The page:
Elizabeth replies, "You didn't mess anything up, Jess. I mean, not this time. We won't go into all the previous occasions right now." No kidding. Even Liz knows there isn't enough time in the world to list all of Jess's screw-ups.
Anyway, everything's sunshine puppies and unicorn rainbows now, and Jess sashays off to bag some random hot guy who was barely mentioned earlier in the book. What an odd ending, but it is an ending so we'll go with it.
Nina is on lifeguard duty but, instead of keeping an eye out for drowning people, she's scanning the beach for Rachel. Seriously, never swim at this beach; if the lifeguards aren't entirely absent then they're half-assing their jobs. Speaking of asses, she's also "adjusting the leg elastic on her lifeguard suit," which I interpret as picking out a wedgie because at heart I am ten years old.
Later that day, Stu calls to invite Rachel over to talk about their situation. This scene is from Rachel's POV, and we are treated to yet another character talking to the voices in their head. I think in this case it's supposed to indicate that Rachel's a few crayons short of a box, but when every other character in the book is doing the exact same thing it's kind of hard to tell.
Rachel goes to Stu's house to talk, and the first thing out of his mouth is a request for a paternity test. I don't know what to say, guys. Stuart suddenly became the smartest character in this book, although it's an admittedly low bar. Rachel is too busy thinking about baby names--she's already decided that she's having a boy and they'll name it David--to really care.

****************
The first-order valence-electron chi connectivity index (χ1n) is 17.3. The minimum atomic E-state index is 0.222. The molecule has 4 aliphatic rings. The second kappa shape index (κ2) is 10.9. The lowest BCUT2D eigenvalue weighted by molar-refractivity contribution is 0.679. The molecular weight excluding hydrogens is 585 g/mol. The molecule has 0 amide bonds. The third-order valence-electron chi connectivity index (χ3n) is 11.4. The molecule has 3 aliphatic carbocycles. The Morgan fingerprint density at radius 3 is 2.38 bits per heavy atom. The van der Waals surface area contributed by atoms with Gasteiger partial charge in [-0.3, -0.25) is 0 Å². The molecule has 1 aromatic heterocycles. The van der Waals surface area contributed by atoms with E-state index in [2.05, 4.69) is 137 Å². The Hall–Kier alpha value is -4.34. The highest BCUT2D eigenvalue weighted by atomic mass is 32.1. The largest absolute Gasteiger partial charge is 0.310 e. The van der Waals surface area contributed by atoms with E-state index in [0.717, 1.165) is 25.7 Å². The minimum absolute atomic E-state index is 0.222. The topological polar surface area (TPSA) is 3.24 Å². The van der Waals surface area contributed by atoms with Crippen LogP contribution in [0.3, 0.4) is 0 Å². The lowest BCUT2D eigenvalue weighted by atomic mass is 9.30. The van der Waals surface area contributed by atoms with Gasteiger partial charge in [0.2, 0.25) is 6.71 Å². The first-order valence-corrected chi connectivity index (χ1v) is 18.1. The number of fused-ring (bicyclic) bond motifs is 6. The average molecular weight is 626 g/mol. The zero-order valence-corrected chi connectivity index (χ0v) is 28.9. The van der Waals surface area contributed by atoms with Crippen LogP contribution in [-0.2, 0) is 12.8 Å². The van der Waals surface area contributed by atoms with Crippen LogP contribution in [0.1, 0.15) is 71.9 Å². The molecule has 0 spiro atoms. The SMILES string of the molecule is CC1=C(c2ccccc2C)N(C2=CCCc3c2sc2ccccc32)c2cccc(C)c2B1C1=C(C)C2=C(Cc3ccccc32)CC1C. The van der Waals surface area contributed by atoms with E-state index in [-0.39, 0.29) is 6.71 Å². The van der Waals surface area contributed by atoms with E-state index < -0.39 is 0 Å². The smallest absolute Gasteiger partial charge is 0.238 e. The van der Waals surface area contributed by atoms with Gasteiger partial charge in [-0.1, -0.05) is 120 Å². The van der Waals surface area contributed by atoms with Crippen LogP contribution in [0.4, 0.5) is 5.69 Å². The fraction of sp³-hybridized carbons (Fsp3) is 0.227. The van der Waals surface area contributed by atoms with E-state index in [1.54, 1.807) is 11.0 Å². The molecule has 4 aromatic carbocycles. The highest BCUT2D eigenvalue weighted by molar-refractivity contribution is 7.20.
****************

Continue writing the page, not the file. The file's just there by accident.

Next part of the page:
She tries to manipulate Stu into letting her stay the night, but Stu continues to be smarter than a brick and sends Rachel on her way.
That whole visit was actually a diversion so that Nina could break into Rachel's apartment and rummage through her stuff, looking for, I don't know, a signed confession or something I suppose. It probably goes without saying that she's talking to herself the entire time. Take a drink if you aren't already passed out from alcohol poisoning.
She finally comes across a dresser drawer with pictures of a young Rachel with a little boy named David who looks like Stu, because what Sweet Valley book is complete without a random doppelganger? She also finds some torn scraps of paper, which she pieces together to reveal four hospital pregnancy tests, all negative. Torn up or not, why would Rachel keep the test results? Was it just to provide a plot point? I bet it was just to provide a plot point.
Nina heads over to Stu's the next morning to compare notes about Rachel's scheming, the fake pregnancy, Stu's doppelganger, etc. He's worried about Nina's safety, so he invites her to stay with him at his house. Rachel, an honors graduate from the Elizabeth Wakefield School of Eavesdropping, is spying on them from the bushes. She thinks about how much she hates Nina for interfering, then sneaks into Stu's house--noting that he shouldn't keep the doors unlocked when the baby arrives. Yeah, Rachel, you wouldn't want any intruders barging in. Also, if Stu's so worried about Nina's safety then why the hell didn't he lock the doors? Rachel may be a scheming, lying bitch from hell but she does make a good point about home safety.
Rachel overhears Nina and Stu talking about the "so-called baby" and is enraged. "Those hospitals didn't know anything. Their lab technicians were total idiots." No, Rachel, you have Sweet Valley's hospitals confused with their police. Rachel decides she has to kill Nina, because she suddenly took the leap from kind of bitchy to raging psychopath.